On January 19, attended another presentation by the Canada 2020 group. A public forum for ideas, under the general theme of “The Canada We Want in 2020”. They have recently issued a book of papers on the topic.
Theme of January 19: Reducing Income Disparities and Polarization. For me, a couple of ideas from some of the speakers, to tie into others. Chrystia Freeland of Thomson Reuters, speaking about how income disparity in the United States was initially masked through borrowing against home equity. As long as you could borrow to keep up, you didn’t think you were behind. Then, when the housing market crashed and there was no more equity to borrow against, the income polarization that had been there all along became very, very real. Mark Cameron, one of the contributors to the Canada 2020 book, speaking about how the situation in Canada is different from the United States, at least at present. The income polarization is more between the middle class and the very rich. At one time, one thought that one could move from a middle class status to a higher, richer status. Now, however, the very rich are so very rich, that such a middle class aspiration is highly unrealistic. Causes its own set of resentments.
Chrytia Freeland pointing out how the very rich in the United States want to control their own contributions to general social welfare. Distributing to their own charitable foundations, but not for the general public good, in terms of deficit reduction. Pointing out how the very rich are resented across political lines: Republicans also resent the very rich. In the United States, she feels that income polarization is a key contributor to existing and future concerns for social stability.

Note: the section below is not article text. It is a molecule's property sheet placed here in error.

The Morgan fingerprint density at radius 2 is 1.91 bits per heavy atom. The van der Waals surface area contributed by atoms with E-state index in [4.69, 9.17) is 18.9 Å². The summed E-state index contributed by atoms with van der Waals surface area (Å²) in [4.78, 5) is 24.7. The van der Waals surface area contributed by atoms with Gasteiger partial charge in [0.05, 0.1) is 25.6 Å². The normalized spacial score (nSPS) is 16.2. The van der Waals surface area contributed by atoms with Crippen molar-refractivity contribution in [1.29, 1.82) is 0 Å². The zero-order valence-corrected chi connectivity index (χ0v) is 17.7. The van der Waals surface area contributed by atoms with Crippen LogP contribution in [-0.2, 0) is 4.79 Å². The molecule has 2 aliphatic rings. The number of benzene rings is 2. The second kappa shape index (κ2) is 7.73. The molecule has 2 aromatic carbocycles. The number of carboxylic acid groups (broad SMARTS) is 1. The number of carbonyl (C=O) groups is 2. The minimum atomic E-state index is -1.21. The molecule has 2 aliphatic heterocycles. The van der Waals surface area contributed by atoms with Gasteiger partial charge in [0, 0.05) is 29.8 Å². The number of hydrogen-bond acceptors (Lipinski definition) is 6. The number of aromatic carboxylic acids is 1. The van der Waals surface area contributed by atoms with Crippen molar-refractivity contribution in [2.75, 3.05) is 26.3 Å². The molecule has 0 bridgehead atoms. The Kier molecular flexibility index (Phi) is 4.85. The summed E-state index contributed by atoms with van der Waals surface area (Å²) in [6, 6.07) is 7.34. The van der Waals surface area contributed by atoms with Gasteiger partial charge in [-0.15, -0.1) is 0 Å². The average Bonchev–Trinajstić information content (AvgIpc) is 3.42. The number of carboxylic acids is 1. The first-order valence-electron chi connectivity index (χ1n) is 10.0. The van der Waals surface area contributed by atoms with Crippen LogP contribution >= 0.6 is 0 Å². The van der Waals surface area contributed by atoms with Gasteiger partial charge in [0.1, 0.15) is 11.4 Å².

In Canada, the same degree of polarization is not considered to exist, at present, at least in terms of the attitudes of those surveyed. Both Andrew Sharpe, also a contributor to the Canada 2020 book, and Alessandro Goglio, of the Organization for Economic Cooperation and Development, had survey results that seemed to show that Canadians are relatively satisfied with their general economic circumstances and more optimistic about financial futures.
Wondering if Canadian perspectives are situational and to be short-lived. After all, it was only last fall that Canada 2020 presented Martin Wolf, who warned that an economy that is based on residential real estate is not sustainable. Since much of the wealth positions of many in Canada are based on residential real estate equity, and borrowing against same, rather than based on income and increases to income…well, perhaps we are the U.S., with ten year lag? Martin Wolf had also pointed out that when residential real estate-based economies crash, it takes decades to recover. Pointing out that Japan, even prior to the most recent earthquakes, had still not recovered from the real estate meltdowns of the mid-1990s.
So when money remains cheap in Canada, yet Bank of Canada Governor Mark Carney warns against increased personal borrowing…